Participants provided their bios, which were included in the folder that conference participants received.

Anne Balsamo | Professor and Associate Chair, Interactive Media Division

University of Southern California

Anne Balsamo's work focuses on the relationship between culture and technology. This focus informs her practice as a scholar, resesarcher, new media designer, and entrepreneur. She is currently a Professor of Interactive Media in the School of Cinematic Arts, and of Communications in the Annenberg School of Communications. From 2004-2007, she served as the Director of the Institute for Multimedia Literacy. In 2002,she co-founded Onomy Labs, Inc., a Silicon Valley technology design and fabrication company that builds cultural technologies. Previously she was a member of RED (Research on Experimental Documents), a collaborative research group at Xerox Parc who created experimental reading devices and new media genres. She served as project manager and new media designer for the development of RED's interactive museum exhibit, "XFR: Experiments in the Future of Reading". Her first book, Technologies of the Gendered Body: Reading Cyborg Women (1996) investigated the social and cultural implications of emergent bio-technologies. Her new book project, Designing Culture: The Technological Imagination at Work (Duke UP, forthcoming) examines the relationship between cultural reproduction and technological innovation.


Anna Everett | Professor and Chair of Film and Media Studies

University of California, Santa Barbara

Anna Everett works in the fields of film and TV history/theory, African American film and culture, and Digital Media Technologies. She is the author of Returning the Gaze: A Genealogy of Black Film Criticism, 1909-1949 (2001) and is currently at work on books titled Digital Diaspora: A Race for Cyberspace and Inside the Dark Museum: An Anthology of Black Film Criticism, 1909-1959. Recent articles include: "The Revolution will be Digitized: Afrocentricity and the Digital Public Sphere" (Social Text, Summer2002). "The Black Press in the Age of Digital Reproduction" (The Black Press,2001), "‘I Want the Same Things Other People Enjoy': The Black Press and theClassic Hollywood Studio System" (Spectator, 1997), and "The Other Pleasures: The Narrative Function of Race in Cinema" (Film Criticism, 1995-96). She is founder and managing editor of the Internet newsletter, Screening Noir Online, and she co-organized the conference titled "Race in Digital Space 2.0".Everett is the recent winner of the prestigious UCSB Plous Award, the top recognition for younger faculty at UCSB.


N. Katherine Hayles | Professor, English and Design|MediaArts

University of California, Los Angeles

N. Katherine Hayles is the John Charles Hillis Professor ofLiterature at the English Department and Distinguished Professor of the Departments of English and Design|Media Arts at UCLA, where she teachers and writes of the relations of literature, science, and technology in the 20th and 21st centuries. Her work has been recognized by numerous awards, fellowships, and prizes, including a Guggenheim, a Rockefeller Residential Fellowship at Bellagio, two National Endowment for the Humanities Fellowships, and a fellowship at the National Center for the Humanities. For the past decade, she has been fascinated by the future of the human in the Regime of Computation, especially how writing technologies and reading strategies are changing in the digital age. Her book How We Became Posthuman: Virtual Bodies in Cybernetics, Literature and Informatics, which won the René Welleck Prize for the Best Book in Literary Theory for 1998-99, traced the history of cybernetics from the post-WWII period to the present, arguing for an embodied view of information. Writing Machines, which won the Susanne Langer Award for Outstanding Scholarship in 2002, argued for media specific analysis as print and electronic texts engage in robust dialogues and intermediations. Her more recent book, My Mother was a Computer: Digital Subjects and Literary Texts (2006), which was recently selected as book of the month by the Resource Center for Cybercultural Studies, expands a theoretical framework for the concept of intermediation that emphasizes recursive feedback loops between intelligent machines and humans. Electronic Literature: New Horizons for the Literary explores the changing role of the literary in the digital age. Along with the associated website, it is designed to help electronic literature move into the classroom.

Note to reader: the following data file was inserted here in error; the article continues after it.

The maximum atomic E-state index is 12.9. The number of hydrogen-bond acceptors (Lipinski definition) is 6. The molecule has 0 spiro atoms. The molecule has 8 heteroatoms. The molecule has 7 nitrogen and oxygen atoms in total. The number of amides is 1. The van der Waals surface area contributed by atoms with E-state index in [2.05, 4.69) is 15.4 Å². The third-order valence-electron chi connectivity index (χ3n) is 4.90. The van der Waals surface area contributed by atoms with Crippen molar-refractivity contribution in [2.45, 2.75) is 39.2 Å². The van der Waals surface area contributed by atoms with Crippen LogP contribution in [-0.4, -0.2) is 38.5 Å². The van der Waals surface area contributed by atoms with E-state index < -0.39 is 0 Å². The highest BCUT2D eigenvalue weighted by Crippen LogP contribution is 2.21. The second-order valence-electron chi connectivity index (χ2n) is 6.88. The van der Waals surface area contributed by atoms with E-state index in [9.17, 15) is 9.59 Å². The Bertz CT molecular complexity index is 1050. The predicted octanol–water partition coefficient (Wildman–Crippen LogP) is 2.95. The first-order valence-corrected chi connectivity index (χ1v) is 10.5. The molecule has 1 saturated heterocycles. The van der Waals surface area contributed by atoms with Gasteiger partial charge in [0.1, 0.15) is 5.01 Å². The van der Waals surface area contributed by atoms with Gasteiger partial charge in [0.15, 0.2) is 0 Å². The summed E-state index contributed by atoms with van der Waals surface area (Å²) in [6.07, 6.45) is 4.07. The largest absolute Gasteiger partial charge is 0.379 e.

Ramesh Srinivasan | Assistant Professor, Department of Information Studies and Design|Media Arts

University of California, Los Angeles

Ramesh Srinivasan is Assistant Professor of Information Studies with a courtesy appointment in Design|Media Arts. Srinivasan, who holds M.S. and Doctoral degrees from the MIT Media Laboratory and Harvard's Design School, respectively, has focused his research globally on the development of information systems within the context of culturally-differentiated communities. He is interested in how an informations ystem can function as a cultural artifact, as a repository of knowledge that is commensurable with the ontologies of a community. As a complement, he is also interested in how an information system can engage and re-question thenotion of diaspora and how ethnicity and culture function across distance. This research allows one to uncover mechanisms by which indigenously-articulated forms of development can begin to occur, as relating to his current work in pastoral and tribal communities in Southern India. His research therefore involves engaging communities to serve as the designers, authors, and librarian/archivists of their own information systems. His research has spanned such bounds as Native Americans, Somali Refugees, Indian Villages, Aborginal Australia, and Maori New Zealand.


5:00 - 6:30 PM Reception


For all blog posts about HASTAC II on the HASTAC site, go here.


Check back soon to see webcasts of the conference talks and presentations!






Photos thanks to Brett Walters, Anne Helmond (also see: her website), and Cathy Davidson, courtesy of Flickr™.